There’s a strange, vague story in Missile Defense 3D about protecting cities. Two impossibly large cities are at war with each other, the East and the West. You are the Peacekeeper charged with protecting the cities from themselves. When the West City launches a couple dozen missiles at the East City, you have to destroy them all before they reach the city. But even if you protect the East from the missiles, they of course feel threatened by the West’s offensive and fire back. You then scurry over to the East and try and take down all of the West’s missiles. This story exists to convince you that the game has more depth than it actually does. You have to protect the East and West a total of six times before the game is beaten. Six! Any other Peacekeeper would have given up by then. If the East and the West can’t sort themselves out, let them destroy each other.



Not the satellite! How will people watch the ‘Homeward Bound’ marathon on HBO Family?*


And here’s another thought: how about making North/South levels to cut down on the repetition? Or move over to a different planet and protect them from being destroyed by some alien force? By the third time of shooting down missiles on the same two screens, I didn’t care any more. A little variety in the environments would have gone a long way in making the game more memorable.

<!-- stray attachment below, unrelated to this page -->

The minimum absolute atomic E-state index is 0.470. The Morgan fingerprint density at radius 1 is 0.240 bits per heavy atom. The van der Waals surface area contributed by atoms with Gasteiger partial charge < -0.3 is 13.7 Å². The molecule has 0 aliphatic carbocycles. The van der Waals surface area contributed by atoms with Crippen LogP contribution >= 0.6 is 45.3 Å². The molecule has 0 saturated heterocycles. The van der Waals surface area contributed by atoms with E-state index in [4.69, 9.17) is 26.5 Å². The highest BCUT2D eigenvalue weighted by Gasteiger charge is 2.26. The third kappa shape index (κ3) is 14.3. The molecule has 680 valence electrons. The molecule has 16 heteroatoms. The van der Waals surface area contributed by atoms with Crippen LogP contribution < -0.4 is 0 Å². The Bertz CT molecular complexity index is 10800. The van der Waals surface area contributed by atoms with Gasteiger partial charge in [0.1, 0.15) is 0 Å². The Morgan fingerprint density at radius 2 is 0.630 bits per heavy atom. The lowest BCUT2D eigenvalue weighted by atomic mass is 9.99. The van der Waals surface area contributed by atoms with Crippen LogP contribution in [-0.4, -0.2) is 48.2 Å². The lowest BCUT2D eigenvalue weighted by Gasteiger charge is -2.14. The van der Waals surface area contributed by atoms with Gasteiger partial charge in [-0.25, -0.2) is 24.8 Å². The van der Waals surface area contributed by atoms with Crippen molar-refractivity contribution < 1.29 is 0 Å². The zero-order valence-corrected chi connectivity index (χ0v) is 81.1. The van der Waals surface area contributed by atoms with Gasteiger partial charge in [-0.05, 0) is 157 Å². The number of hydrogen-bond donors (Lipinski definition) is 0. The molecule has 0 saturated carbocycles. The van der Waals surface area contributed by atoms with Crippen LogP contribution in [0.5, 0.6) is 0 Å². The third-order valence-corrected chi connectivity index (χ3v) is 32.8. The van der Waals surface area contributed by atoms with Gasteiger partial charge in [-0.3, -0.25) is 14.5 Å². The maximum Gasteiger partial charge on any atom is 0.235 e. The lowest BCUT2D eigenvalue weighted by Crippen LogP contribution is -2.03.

Watch out, Space! It’s a missile!*


As with Zaxxon 3D, my 3D glasses stuttered while playing the game. Single missiles often looked like doubles, and it was hard to tell where the missiles were actually placed on the screen. I still don’t know whether it’s the fault of the glasses (they are used) or if my flat-screen CRT TV is too “new” for the 3D glasses to work properly. Thankfully, the Light Phaser did a bang up job taking down the missiles, even though I couldn’t always tell where the missiles were on-screen. Despite my limitations, I got to the fourth round of missile mediations before a lone missile slammed into the West City, ending my reign as Peacekeeper.